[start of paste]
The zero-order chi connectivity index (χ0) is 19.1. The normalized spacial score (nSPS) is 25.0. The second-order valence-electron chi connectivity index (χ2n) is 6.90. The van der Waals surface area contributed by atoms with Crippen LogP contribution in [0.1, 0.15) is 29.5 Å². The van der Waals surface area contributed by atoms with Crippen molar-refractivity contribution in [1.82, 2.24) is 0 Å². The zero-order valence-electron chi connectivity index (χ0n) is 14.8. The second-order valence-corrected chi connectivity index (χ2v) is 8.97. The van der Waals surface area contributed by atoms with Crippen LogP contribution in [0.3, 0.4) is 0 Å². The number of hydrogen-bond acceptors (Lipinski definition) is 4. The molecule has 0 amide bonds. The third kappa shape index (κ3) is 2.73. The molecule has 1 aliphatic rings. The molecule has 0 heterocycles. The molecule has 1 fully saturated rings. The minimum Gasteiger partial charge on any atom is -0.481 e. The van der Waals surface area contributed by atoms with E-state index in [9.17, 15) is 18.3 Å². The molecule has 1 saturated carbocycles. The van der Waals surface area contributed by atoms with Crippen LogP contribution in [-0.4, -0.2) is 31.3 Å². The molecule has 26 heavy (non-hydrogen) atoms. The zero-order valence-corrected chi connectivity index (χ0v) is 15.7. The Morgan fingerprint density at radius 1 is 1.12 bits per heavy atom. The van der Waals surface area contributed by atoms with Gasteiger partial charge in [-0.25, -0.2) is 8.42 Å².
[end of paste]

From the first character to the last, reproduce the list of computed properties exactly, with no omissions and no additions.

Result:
The zero-order chi connectivity index (χ0) is 19.1. The normalized spacial score (nSPS) is 25.0. The second-order valence-electron chi connectivity index (χ2n) is 6.90. The van der Waals surface area contributed by atoms with Crippen LogP contribution in [0.1, 0.15) is 29.5 Å². The van der Waals surface area contributed by atoms with Crippen molar-refractivity contribution in [1.82, 2.24) is 0 Å². The zero-order valence-electron chi connectivity index (χ0n) is 14.8. The second-order valence-corrected chi connectivity index (χ2v) is 8.97. The van der Waals surface area contributed by atoms with Crippen LogP contribution in [0.3, 0.4) is 0 Å². The number of hydrogen-bond acceptors (Lipinski definition) is 4. The molecule has 0 amide bonds. The third kappa shape index (κ3) is 2.73. The molecule has 1 aliphatic rings. The molecule has 0 heterocycles. The molecule has 1 fully saturated rings. The minimum Gasteiger partial charge on any atom is -0.481 e. The van der Waals surface area contributed by atoms with E-state index in [9.17, 15) is 18.3 Å². The molecule has 1 saturated carbocycles. The van der Waals surface area contributed by atoms with Crippen LogP contribution in [-0.4, -0.2) is 31.3 Å². The molecule has 26 heavy (non-hydrogen) atoms. The zero-order valence-corrected chi connectivity index (χ0v) is 15.7. The Morgan fingerprint density at radius 1 is 1.12 bits per heavy atom. The van der Waals surface area contributed by atoms with Gasteiger partial charge in [-0.25, -0.2) is 8.42 Å².